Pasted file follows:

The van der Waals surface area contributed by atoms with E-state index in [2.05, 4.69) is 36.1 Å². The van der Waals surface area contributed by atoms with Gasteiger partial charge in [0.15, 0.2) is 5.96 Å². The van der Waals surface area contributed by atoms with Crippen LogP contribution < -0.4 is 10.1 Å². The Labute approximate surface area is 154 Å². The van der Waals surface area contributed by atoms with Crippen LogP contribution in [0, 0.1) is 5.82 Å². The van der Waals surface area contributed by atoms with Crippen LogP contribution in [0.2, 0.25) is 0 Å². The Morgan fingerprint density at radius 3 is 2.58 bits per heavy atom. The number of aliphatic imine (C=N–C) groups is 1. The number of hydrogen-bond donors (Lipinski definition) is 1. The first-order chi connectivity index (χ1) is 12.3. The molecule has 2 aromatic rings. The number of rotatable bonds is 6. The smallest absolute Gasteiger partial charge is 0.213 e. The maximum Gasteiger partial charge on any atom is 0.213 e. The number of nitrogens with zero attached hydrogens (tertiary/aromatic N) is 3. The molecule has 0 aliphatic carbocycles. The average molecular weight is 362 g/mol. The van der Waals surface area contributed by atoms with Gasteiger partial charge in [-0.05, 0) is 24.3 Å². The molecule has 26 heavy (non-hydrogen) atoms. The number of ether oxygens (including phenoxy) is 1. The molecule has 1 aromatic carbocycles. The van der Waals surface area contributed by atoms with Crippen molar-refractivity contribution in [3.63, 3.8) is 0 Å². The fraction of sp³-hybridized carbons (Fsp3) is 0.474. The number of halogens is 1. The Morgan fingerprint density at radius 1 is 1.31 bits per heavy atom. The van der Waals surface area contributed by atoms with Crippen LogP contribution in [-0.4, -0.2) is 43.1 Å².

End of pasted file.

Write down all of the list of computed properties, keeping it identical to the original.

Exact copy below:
The van der Waals surface area contributed by atoms with E-state index in [2.05, 4.69) is 36.1 Å². The van der Waals surface area contributed by atoms with Gasteiger partial charge in [0.15, 0.2) is 5.96 Å². The van der Waals surface area contributed by atoms with Crippen LogP contribution < -0.4 is 10.1 Å². The Labute approximate surface area is 154 Å². The van der Waals surface area contributed by atoms with Crippen LogP contribution in [0, 0.1) is 5.82 Å². The van der Waals surface area contributed by atoms with Crippen LogP contribution in [0.2, 0.25) is 0 Å². The Morgan fingerprint density at radius 3 is 2.58 bits per heavy atom. The number of aliphatic imine (C=N–C) groups is 1. The number of hydrogen-bond donors (Lipinski definition) is 1. The first-order chi connectivity index (χ1) is 12.3. The molecule has 2 aromatic rings. The number of rotatable bonds is 6. The smallest absolute Gasteiger partial charge is 0.213 e. The maximum Gasteiger partial charge on any atom is 0.213 e. The number of nitrogens with zero attached hydrogens (tertiary/aromatic N) is 3. The molecule has 0 aliphatic carbocycles. The average molecular weight is 362 g/mol. The van der Waals surface area contributed by atoms with Gasteiger partial charge in [-0.05, 0) is 24.3 Å². The molecule has 26 heavy (non-hydrogen) atoms. The number of ether oxygens (including phenoxy) is 1. The molecule has 1 aromatic carbocycles. The van der Waals surface area contributed by atoms with Crippen molar-refractivity contribution in [3.63, 3.8) is 0 Å². The fraction of sp³-hybridized carbons (Fsp3) is 0.474. The number of halogens is 1. The Morgan fingerprint density at radius 1 is 1.31 bits per heavy atom. The van der Waals surface area contributed by atoms with Crippen LogP contribution in [-0.4, -0.2) is 43.1 Å².